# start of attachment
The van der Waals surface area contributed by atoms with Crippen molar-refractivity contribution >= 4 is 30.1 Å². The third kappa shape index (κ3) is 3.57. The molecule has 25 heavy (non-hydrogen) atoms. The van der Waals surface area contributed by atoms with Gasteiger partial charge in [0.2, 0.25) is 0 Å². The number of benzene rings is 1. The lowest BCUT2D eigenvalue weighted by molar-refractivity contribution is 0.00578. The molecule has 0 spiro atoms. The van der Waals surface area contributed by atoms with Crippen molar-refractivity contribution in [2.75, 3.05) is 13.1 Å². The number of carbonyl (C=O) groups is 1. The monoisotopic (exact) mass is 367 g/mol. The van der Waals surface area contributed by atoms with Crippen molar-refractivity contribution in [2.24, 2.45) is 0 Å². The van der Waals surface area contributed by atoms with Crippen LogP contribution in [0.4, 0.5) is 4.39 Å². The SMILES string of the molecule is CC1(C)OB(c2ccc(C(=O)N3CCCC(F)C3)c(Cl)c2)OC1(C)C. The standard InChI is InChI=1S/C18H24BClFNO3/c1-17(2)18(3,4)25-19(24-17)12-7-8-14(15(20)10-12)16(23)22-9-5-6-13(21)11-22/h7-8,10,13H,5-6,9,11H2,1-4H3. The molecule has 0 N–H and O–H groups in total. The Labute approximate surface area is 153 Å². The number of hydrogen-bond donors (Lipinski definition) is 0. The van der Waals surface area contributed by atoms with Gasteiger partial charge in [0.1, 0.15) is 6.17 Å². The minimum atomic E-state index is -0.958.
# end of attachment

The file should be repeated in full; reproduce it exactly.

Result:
The van der Waals surface area contributed by atoms with Crippen molar-refractivity contribution >= 4 is 30.1 Å². The third kappa shape index (κ3) is 3.57. The molecule has 25 heavy (non-hydrogen) atoms. The van der Waals surface area contributed by atoms with Gasteiger partial charge in [0.2, 0.25) is 0 Å². The number of benzene rings is 1. The lowest BCUT2D eigenvalue weighted by molar-refractivity contribution is 0.00578. The molecule has 0 spiro atoms. The van der Waals surface area contributed by atoms with Crippen molar-refractivity contribution in [2.75, 3.05) is 13.1 Å². The number of carbonyl (C=O) groups is 1. The monoisotopic (exact) mass is 367 g/mol. The van der Waals surface area contributed by atoms with Crippen molar-refractivity contribution in [2.24, 2.45) is 0 Å². The van der Waals surface area contributed by atoms with Crippen LogP contribution in [0.4, 0.5) is 4.39 Å². The SMILES string of the molecule is CC1(C)OB(c2ccc(C(=O)N3CCCC(F)C3)c(Cl)c2)OC1(C)C. The standard InChI is InChI=1S/C18H24BClFNO3/c1-17(2)18(3,4)25-19(24-17)12-7-8-14(15(20)10-12)16(23)22-9-5-6-13(21)11-22/h7-8,10,13H,5-6,9,11H2,1-4H3. The molecule has 0 N–H and O–H groups in total. The Labute approximate surface area is 153 Å². The number of hydrogen-bond donors (Lipinski definition) is 0. The van der Waals surface area contributed by atoms with Gasteiger partial charge in [0.1, 0.15) is 6.17 Å². The minimum atomic E-state index is -0.958.